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How to set up a Cardboard VR scene for Sketchfab

With our new Cardboard VR button, Sketchfab has become the easiest way to view your designs in Virtual Reality. You can now literally publish your model to Sketchfab and view it on your Cardboard in under a minute.

As Cardboard relies on mobile devices, there are some extra things to keep in mind. In addition to displaying a regular Sketchfab model on the lighter hardware of your phone or tablet, we now render each image twice (once for each eye). So it won’t come as a surprise that you need to keep some things in mind when designing a Cardboard scene.

This tutorial will give you an overview of the most important limitations and will help you to quickly teleport yourself into your first Cardboard experiment.

Restrictions of Mobile devices

To ensure smooth playback on mobile devices, be mindful of the following:

  • Keep the geometry complexity low – like in game development, use a low polygon budget and work from there.
  • Use sensible texture map sizes and pack your textures together in a texture ‘atlas’ if you can. This will reduce the amount of video memory that we’ll need to use and will increase performance.
  • We fully support animation playback on mobile devices, but mobile WebGL (especially on iOS) has a limitation in the number of bones that you can use. Again, the exact number depends on the hardware (and in VR it’s twice as low), so be sure to test!

Of course, the latest devices have much better specs than older hardware. If you’re designing something for a client, be sure to agree on the specifications of supported hardware. Make sure you have the actual device to test on, too!


You’ll find that a VR camera behaves a little differently from the default Sketchfab camera, and that it may require several rounds of tweaking to make it feel right. The main differences are the field of view (FOV) and the camera’s height. For the best results:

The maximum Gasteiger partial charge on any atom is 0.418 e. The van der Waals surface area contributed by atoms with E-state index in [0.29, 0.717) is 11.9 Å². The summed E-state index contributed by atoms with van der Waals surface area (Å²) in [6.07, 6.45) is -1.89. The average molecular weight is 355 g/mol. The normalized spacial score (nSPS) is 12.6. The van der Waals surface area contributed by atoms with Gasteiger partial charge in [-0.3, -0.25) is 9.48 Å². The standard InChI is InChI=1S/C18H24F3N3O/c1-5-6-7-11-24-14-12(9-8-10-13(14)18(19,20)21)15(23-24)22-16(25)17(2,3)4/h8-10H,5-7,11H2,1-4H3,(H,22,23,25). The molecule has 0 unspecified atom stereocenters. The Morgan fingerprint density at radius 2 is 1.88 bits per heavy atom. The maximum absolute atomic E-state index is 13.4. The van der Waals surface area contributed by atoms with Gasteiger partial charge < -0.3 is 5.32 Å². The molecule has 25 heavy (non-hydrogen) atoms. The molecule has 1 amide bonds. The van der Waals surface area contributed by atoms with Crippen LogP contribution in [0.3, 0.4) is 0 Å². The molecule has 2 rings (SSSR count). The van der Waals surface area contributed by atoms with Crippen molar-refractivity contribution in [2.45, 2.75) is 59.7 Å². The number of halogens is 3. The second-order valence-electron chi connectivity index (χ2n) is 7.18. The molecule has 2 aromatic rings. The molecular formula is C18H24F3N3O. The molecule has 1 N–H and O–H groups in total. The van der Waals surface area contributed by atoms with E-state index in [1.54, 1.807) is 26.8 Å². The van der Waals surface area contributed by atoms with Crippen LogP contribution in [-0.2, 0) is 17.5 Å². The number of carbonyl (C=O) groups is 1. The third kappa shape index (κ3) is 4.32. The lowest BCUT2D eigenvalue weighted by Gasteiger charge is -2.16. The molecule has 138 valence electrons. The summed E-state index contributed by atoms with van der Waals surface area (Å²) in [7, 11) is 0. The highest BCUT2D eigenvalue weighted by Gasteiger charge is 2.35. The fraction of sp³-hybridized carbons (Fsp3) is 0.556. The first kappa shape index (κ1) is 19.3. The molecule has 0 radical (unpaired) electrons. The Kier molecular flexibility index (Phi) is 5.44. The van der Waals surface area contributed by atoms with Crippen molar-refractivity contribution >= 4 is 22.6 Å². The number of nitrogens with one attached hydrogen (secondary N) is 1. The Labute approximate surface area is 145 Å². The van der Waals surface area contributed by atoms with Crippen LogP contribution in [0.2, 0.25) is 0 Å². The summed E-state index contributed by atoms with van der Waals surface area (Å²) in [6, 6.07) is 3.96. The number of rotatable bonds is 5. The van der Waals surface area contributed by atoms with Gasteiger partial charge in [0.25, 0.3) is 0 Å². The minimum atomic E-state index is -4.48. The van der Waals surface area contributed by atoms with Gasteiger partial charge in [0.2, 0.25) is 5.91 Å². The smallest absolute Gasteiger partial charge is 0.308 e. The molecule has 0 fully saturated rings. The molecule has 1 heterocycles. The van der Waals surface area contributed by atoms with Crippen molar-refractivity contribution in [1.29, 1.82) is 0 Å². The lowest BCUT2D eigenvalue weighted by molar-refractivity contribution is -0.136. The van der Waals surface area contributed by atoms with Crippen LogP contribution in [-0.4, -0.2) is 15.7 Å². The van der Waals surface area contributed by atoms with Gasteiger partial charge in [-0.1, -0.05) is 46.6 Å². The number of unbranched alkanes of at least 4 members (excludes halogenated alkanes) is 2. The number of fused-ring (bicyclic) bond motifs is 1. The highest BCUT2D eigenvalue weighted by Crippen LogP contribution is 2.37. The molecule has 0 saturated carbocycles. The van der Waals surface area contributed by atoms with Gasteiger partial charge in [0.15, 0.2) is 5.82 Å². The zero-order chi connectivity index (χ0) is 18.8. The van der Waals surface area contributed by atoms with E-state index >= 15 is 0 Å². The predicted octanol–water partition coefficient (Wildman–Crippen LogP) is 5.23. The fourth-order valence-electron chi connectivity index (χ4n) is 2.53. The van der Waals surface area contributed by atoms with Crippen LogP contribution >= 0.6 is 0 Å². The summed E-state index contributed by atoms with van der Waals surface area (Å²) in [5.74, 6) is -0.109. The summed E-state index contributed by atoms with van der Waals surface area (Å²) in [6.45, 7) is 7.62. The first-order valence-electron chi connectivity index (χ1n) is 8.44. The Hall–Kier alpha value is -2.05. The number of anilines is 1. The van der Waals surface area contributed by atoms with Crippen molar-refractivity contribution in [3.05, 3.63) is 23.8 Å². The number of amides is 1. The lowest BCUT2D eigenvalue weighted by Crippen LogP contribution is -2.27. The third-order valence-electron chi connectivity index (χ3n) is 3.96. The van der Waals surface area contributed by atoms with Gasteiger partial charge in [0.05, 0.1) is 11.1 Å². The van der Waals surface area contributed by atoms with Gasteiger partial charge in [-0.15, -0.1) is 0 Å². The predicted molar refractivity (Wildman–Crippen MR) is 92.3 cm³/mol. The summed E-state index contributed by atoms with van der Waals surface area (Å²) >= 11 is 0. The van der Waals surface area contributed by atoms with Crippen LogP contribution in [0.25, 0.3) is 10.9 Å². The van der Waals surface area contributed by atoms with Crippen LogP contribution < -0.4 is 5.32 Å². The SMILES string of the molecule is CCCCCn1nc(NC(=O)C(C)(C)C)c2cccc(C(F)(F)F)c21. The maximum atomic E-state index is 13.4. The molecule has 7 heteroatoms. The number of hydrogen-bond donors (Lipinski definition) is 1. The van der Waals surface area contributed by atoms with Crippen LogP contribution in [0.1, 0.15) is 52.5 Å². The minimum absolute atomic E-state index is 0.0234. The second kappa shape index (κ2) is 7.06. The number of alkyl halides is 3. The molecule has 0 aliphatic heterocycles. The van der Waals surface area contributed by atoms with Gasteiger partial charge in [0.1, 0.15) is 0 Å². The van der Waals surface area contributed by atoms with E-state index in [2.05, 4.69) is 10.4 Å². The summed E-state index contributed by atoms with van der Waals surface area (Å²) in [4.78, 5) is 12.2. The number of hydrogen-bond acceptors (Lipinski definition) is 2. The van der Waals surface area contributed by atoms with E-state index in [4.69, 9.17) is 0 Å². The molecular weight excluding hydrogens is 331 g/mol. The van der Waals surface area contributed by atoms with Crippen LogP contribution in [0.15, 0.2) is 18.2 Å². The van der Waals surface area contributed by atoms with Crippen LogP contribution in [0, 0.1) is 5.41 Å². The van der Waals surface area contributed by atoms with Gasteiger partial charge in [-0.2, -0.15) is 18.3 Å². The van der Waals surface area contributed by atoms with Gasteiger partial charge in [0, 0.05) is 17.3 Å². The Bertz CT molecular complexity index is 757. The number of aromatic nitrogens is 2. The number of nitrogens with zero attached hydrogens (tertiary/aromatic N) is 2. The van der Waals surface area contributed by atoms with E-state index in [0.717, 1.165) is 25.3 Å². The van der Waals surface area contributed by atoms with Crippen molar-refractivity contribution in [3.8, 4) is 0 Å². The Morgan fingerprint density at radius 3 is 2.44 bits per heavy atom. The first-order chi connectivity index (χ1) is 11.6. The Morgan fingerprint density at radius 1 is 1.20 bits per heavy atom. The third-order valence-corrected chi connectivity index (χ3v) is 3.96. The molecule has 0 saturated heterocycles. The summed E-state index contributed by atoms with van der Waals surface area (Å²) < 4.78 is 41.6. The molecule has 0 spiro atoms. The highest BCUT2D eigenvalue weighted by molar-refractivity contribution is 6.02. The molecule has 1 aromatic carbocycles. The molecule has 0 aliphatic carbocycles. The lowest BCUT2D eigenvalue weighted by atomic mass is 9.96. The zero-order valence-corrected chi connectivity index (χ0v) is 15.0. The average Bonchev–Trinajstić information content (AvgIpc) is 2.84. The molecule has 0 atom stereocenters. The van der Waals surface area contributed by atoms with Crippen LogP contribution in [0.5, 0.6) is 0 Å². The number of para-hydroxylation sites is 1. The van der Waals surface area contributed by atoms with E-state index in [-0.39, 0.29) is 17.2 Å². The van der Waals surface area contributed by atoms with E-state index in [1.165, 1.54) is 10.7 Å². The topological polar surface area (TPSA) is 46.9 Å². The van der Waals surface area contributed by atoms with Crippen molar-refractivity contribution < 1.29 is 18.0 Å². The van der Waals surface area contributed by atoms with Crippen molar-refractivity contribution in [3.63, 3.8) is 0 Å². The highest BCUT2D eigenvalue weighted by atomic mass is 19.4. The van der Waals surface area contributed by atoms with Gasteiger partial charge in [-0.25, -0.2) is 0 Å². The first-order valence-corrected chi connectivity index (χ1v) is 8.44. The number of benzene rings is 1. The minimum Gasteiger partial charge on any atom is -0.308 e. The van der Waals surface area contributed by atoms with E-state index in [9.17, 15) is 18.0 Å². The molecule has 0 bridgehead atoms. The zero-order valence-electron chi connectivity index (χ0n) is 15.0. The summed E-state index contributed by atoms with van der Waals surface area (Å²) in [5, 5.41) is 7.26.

• Try to place your camera at ‘eye level’. This will convince your brain that you’re actually ‘inside’ the scene.
  • Orbit Mode: This is the default mode, it’s best for examining an object from outside, or looking around a scene from a fixed position. If you’re making a scene, try setting your default camera inside the scene.
  • First Person Mode: You can switch to this mode to to also look around from a fixed position. Pressing the Cardboard button let’s you “walk” forward

For now, we don’t support setting two cameras in your scene (one for web-based viewing and one for VR). So if you want your audience to enjoy your work both from a browse and with their cardboard, I recommend you set up two versions just add ‘[VR]’ to the title of the VR version.

No Post processing

All post processing is disabled in Cardboard mode as we found it simply required too much processing power for a smooth playback.

Using transparency

Transparent parts can cause depth-sorting problems. This is nothing new, but in VR mode it can become extra-pronounced. If you see artefacts in your model, then carefully examine your transparent geometries and ensure that:

  • They are not intersecting with each other.
  • You have split up transparent parts into separate objects.

You can find in-depth information about transparency in our Help Center.

Using normal maps

It’s a known issue that normal maps aren’t ideal for VR because there’s no actual height data associated with them. This will show in VR if you make the effect too strong, so be sure to use subtle normal map effects.

Thanks for reading!

I hope you enjoyed your first visit to Virtual Reality with your cardboard! If you created a model specificly for VR, we’d love to see it – go ahead and post it in the comments below (just leave the link to your model in your comment and it will expand into our viewer).


Head of Community at Sketchfab. 3D Scanning enthusiast and Blenderhead. Running BlenderNation in my spare time.

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3 comments, add yours.

It took me hours to find out how to switch to First Person Mode in Chrome on IOS 8.4 – but finally I got inside my architectural model by clicking the bottom of the left “glass” – and a dialog appeared, where I could switch camera mode.

    Ops – its IOS 9.35, sorry

    Bart Veldhuizen


    I’m not sure about Chrome on iOS, but I suppose you’d have a better ‘first person’ experience on Desktop as you’d need to navigate with the cursor keys?

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